After whatching the video i feel it sends the message about the drug. This shows that LSD is a hallucinogen and can be enjoyed in small doses and therefore almost urges people on to try it. This of course is very bad since the correct dosage would be hard to accomplish as well as Bonito said about not knowing the ramifications of future affects.

This video in my opinion is a horrible excuse for "research." Research should be done with a hypothesis in mind and an objective of the research as well as a controlled test. This "research" is a completely qualitative study that provides no insight into the actual effects of LSD, besides a housewife seeing things. It may not be the scientist's fault that this research is being presented in this way. It could be that the full video provided a better explanation of the objective of the experiment as well as the hypothesis being tested, but was shamelessly edited. However in it's current form the video is only meant to entertain, not educate, and definitely not as "research"


I suppose I agree with you in spirit (this research does seem a little exploitative), but I think you have to be careful when you label things that are quantitative as research and things that are qualitative as not research. Yes, the research protocols are not clear here (most qualitative research in the 50s was much more loosey goosey than what we have now). But I do qualitative research all the time, and it's quite rigorous, and is subject to Institutional Review Board (IRB) review, and so on.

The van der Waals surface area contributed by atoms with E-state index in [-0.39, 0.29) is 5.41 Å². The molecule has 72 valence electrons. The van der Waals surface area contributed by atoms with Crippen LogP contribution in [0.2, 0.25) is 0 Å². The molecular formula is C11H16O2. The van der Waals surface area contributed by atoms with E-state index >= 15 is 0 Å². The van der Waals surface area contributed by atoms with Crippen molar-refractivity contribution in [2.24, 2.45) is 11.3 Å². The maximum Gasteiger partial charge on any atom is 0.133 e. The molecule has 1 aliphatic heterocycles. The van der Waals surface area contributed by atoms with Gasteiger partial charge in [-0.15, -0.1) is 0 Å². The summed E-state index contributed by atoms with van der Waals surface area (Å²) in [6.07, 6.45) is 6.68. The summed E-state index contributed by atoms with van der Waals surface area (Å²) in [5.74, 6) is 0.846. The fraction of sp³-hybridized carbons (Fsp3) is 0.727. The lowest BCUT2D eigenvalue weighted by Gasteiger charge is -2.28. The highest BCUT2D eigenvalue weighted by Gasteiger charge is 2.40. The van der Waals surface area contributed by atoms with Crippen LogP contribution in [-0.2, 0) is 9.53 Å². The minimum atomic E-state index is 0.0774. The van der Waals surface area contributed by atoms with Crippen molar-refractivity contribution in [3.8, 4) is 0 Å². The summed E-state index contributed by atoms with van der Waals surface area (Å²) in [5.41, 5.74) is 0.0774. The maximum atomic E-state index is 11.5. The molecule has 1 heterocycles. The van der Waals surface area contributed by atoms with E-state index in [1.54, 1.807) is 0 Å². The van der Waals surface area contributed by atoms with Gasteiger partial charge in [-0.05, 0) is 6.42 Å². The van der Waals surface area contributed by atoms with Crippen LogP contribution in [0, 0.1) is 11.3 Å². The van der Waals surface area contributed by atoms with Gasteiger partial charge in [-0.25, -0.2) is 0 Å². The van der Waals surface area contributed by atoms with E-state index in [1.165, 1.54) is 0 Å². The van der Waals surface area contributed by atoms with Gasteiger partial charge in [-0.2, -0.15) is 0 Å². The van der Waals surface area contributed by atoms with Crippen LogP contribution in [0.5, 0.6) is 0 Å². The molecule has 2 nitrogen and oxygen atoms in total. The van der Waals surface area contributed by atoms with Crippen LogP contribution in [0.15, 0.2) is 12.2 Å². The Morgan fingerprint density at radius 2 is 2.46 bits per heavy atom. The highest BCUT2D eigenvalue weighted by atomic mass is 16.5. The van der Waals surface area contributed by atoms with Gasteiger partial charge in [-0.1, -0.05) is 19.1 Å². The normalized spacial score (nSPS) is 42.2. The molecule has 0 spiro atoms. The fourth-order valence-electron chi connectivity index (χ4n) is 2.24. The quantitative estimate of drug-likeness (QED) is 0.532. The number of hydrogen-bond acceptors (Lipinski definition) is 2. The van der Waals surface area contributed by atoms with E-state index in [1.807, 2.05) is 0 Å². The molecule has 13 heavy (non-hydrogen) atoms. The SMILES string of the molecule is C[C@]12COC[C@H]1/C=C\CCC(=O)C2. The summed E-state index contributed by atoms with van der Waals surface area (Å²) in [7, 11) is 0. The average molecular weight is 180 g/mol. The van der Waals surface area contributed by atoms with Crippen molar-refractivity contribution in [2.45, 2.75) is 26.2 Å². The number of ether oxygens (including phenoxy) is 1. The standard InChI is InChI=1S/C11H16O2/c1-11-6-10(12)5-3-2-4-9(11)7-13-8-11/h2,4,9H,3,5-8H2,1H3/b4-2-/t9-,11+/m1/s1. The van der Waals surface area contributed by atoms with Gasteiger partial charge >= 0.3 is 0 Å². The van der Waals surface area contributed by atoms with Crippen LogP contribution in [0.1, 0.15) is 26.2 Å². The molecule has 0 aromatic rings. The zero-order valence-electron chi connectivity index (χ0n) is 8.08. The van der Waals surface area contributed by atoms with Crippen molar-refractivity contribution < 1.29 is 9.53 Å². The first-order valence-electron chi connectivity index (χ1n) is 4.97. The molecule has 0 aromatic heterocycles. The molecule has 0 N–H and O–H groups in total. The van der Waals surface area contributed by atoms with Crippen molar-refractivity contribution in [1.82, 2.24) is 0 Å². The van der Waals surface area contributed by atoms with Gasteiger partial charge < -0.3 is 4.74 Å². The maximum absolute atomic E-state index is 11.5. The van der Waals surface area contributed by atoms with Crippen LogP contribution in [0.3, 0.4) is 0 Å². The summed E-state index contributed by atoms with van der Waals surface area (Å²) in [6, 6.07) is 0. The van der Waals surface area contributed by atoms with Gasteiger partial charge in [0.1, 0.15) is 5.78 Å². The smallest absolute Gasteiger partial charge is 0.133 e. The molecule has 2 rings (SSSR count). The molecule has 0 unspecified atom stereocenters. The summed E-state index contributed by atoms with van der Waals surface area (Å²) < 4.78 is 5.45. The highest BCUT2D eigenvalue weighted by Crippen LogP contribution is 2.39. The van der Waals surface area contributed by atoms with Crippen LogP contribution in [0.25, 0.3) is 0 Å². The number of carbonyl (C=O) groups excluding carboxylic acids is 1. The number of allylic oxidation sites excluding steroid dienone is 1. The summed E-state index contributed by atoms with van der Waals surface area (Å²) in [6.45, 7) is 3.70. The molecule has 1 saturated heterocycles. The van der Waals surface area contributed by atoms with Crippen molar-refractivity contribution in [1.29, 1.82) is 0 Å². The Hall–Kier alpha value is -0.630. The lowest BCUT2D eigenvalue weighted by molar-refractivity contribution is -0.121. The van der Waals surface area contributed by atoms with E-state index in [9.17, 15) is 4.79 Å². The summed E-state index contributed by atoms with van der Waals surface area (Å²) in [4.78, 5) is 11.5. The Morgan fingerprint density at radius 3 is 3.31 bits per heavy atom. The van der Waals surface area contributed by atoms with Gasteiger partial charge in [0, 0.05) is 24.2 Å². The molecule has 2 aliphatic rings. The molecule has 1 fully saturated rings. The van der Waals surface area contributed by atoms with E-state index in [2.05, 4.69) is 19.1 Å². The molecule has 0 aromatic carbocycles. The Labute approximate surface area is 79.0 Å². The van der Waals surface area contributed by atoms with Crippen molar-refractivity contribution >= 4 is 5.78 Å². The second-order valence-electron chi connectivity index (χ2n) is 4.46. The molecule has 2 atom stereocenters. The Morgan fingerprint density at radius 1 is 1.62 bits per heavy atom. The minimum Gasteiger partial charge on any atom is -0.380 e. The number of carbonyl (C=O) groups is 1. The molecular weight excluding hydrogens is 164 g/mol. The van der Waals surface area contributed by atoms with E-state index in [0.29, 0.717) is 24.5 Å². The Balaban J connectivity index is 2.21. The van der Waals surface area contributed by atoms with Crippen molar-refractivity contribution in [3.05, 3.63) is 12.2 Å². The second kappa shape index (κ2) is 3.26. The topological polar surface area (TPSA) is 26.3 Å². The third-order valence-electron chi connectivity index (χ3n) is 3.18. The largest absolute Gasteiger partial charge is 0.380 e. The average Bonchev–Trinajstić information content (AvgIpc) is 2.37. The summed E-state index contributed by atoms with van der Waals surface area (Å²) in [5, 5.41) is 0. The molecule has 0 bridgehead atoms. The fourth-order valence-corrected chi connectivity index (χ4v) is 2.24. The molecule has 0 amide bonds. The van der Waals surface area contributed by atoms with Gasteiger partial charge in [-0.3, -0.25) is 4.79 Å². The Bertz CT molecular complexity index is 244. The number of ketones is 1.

So, again, I agree with the spirit of your comment, but not how you've put it, exactly.

I'd be interested to see some modern research done on psychedelic drugs and their interaction with the brain. You can't really get a whole lot of information out of someone who is on LSD simply by asking them questions. The "research" in this movieis more just entertainment. People in the 50s were so uneducated about drugs and many people had not tried them. To me this is like saying "look at how silly this woman is on acid!" I don't think a whole lot of actual science was accomplished by this study. The interview with the sober philosopher is kind of interesting though, mostly because he's actually used the drug, and isn'y just speculating.

This definitely shows how they portrayed science experiments back in the 50s. It also reminds me of "Pineapple Express" and similar to "the men who stare at goats".

I agree with a lot of the statements above that you are not sure what to take from this video. They do not talk at all about any side effects of taking LSD at a normal amount. But yet, they seen to show LSD as a pleasant drug that you might want to try one day in a controlled environment.

I think it is really interesting to see how informal research was back in the 50's compared with today. I also think it would be interesting to compare current hallucinogen drug research in a side by side type comparison to this study. The video also makes me wonder how many people in addition to the housewife were part of this study of the effects of LSD. And I really agree that some sort of commentary is needed to provide some insight into the reasons behind the study.

I think this was an interesting video to watch. I also think that the effect of drugs is a very difficult matter to test. 50 years ago some tests said that smoking was good for you. Now we know better but i did read a recent article that suggested that nicotine enhances one's ability to think.